A picture is worth a kiloword (1000 words). Then you can write 2 kilowords explaining the picture. But data are paramount, so here is a picture (Ref 1) :
According to the picture, which has three complete lines and one partial line, the straight line going from 0,0 to 1,1 designates the molar composition of the liquid (the independent variable). Then the two curved lines above it are the connected dots of measurements of the vapor-phase composition at approximately 1 atmosphere pressure and the boiling point of the mixture (which is varying, but called constant because it is uniformly the boiling point). The data were obtained by boiling the mixtures and taking vapor samples in an equilibrium still (Ref 2).
All the colored dots lie above the straight line, indicating that the vapor is enriched in hexane, or the liquid is impoverished in hexane, so hexane-benzene attraction not only does not keep the hexane in the liquid, but forcing hexane into benzene seems to be somewhat unattractive.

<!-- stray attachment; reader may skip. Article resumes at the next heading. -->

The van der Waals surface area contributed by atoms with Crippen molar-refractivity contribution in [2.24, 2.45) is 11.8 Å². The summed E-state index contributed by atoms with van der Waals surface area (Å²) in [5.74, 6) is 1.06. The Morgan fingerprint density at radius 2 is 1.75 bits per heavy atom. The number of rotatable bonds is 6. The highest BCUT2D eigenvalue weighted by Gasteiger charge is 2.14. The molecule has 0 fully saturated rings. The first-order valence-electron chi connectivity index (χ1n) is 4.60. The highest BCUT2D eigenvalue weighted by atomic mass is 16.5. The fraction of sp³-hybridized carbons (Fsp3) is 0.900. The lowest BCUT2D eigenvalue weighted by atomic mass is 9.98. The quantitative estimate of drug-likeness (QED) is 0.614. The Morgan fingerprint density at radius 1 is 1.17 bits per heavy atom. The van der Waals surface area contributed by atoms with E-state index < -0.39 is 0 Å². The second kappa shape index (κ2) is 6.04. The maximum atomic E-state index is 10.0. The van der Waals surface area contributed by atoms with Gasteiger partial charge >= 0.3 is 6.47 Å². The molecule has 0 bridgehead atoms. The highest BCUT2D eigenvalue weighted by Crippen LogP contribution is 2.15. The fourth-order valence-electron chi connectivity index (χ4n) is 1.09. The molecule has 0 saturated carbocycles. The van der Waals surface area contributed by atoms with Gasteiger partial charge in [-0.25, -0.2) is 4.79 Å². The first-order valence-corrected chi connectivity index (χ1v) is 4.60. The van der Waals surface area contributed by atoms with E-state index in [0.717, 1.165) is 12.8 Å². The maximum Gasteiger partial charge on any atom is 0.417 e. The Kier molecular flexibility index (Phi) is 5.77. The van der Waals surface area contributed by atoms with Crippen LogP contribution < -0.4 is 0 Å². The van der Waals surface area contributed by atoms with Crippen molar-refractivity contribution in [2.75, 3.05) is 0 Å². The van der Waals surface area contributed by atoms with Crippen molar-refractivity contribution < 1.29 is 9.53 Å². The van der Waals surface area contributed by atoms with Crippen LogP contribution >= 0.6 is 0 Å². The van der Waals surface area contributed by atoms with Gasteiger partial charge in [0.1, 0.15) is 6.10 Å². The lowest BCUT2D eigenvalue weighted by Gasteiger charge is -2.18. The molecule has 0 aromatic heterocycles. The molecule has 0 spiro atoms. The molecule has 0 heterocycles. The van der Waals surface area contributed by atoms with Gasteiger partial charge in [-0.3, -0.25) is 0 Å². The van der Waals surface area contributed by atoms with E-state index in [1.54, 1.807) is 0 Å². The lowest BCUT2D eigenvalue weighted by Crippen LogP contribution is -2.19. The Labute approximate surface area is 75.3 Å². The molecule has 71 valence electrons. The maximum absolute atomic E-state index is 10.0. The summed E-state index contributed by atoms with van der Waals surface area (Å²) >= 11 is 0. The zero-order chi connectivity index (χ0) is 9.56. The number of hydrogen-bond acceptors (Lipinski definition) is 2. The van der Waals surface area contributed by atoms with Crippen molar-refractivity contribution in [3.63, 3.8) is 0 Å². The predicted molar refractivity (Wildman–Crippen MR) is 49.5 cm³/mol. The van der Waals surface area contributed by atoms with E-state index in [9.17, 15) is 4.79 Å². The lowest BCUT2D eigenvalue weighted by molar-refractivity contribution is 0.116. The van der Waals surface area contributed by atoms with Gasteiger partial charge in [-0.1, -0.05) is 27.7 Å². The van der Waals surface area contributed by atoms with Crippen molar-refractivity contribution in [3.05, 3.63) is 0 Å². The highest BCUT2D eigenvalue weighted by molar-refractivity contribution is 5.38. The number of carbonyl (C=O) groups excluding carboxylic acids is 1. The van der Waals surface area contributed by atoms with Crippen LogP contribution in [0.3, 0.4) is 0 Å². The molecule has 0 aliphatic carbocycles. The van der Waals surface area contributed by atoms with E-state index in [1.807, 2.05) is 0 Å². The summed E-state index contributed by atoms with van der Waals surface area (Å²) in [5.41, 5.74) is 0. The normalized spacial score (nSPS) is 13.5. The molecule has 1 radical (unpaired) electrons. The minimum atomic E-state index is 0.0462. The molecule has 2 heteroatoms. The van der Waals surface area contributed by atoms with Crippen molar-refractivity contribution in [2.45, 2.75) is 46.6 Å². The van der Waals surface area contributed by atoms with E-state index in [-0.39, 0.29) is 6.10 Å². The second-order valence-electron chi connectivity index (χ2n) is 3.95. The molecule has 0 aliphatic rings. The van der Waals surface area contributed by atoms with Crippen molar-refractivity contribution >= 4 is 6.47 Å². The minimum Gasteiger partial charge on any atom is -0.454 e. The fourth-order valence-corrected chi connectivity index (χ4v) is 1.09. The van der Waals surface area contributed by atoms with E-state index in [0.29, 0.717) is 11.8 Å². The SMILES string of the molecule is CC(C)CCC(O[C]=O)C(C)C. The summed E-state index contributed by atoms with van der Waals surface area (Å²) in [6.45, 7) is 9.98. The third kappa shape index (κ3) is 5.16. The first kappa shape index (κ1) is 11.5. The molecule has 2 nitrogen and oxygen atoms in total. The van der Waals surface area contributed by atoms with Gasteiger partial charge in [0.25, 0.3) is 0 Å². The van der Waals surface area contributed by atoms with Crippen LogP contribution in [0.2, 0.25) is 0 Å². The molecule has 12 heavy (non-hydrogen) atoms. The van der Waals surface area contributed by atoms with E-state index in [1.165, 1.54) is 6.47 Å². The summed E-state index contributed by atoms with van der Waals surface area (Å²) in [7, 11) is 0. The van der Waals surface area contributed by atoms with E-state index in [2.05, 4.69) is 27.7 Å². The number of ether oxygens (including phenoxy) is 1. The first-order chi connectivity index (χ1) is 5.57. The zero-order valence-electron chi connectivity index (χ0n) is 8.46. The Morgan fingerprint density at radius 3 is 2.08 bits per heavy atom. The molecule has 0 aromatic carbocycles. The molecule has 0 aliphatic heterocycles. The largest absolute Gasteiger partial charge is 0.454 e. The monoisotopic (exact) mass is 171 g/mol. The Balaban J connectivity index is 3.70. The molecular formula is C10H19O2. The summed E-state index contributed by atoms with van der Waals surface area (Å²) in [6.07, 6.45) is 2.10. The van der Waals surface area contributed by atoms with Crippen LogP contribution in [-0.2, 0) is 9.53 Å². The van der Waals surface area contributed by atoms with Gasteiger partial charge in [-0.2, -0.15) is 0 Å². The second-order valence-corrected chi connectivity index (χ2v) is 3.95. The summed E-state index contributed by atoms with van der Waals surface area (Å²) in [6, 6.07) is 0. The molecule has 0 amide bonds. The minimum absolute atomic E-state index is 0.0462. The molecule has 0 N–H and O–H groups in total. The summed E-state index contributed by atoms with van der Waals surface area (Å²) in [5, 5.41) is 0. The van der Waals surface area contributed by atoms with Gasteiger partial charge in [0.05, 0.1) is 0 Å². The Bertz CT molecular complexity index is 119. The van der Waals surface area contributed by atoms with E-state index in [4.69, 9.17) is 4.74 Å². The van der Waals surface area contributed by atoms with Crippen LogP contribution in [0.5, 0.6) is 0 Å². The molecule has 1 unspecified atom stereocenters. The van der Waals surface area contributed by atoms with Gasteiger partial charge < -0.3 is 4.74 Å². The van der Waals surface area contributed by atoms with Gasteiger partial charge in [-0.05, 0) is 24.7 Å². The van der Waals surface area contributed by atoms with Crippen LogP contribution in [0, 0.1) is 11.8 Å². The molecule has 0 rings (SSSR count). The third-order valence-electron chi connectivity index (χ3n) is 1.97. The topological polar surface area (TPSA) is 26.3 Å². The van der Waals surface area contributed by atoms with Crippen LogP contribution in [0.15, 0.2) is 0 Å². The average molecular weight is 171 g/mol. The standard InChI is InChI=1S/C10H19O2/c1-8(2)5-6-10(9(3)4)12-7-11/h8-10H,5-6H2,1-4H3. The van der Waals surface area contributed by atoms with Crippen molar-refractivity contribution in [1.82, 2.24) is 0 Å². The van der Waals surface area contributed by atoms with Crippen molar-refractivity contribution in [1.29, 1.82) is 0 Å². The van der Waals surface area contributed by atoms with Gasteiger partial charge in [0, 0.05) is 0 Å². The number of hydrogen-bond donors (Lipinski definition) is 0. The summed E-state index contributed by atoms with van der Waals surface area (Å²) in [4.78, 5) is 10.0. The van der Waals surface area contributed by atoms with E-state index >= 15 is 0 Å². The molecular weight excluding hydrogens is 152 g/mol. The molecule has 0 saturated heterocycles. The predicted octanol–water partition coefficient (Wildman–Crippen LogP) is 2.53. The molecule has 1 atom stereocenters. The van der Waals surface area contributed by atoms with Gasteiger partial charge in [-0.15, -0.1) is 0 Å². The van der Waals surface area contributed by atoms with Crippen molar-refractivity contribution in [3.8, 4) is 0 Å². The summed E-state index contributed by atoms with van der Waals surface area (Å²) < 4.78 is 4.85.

The partial line (a few red dots between 0.9, 0.9 and 1,1, at ~5 atmospheres pressure is about 60ºC hotter than at 1 atm, and does not add anything more to the conclusion. It was shown that enrichment of the vapor (in hexane) ceased at about 3.5 mole % benzene (Ref 2). (Note than on the graph, 0,0 corresponds to all benzene, which has the higher boiling point (80.1º vs 69º for n-hexane)). It had been thought that hexane and benzene formed a constant-boiling mixture at ~2.5% benzene in hexane, but this was disproven. It's just very difficult to get all the benzene out of n-hexane.
In a way, this suggests that there is an interaction between benzene and n-hexane, but only at very low concentrations of benzene, perhaps not well described by Van der Waals interactions. Maybe a little bit of benzene causes the n-hexane molecules to rearrange and use up their packing space more effectively.
Ref 1: http://www.ddbst.com/en/EED/VLE/Images/VLE%20Benzene;Hexane_002.png
Ref 2. https://pubs.acs.org/doi/abs/10.1021/ie50283a006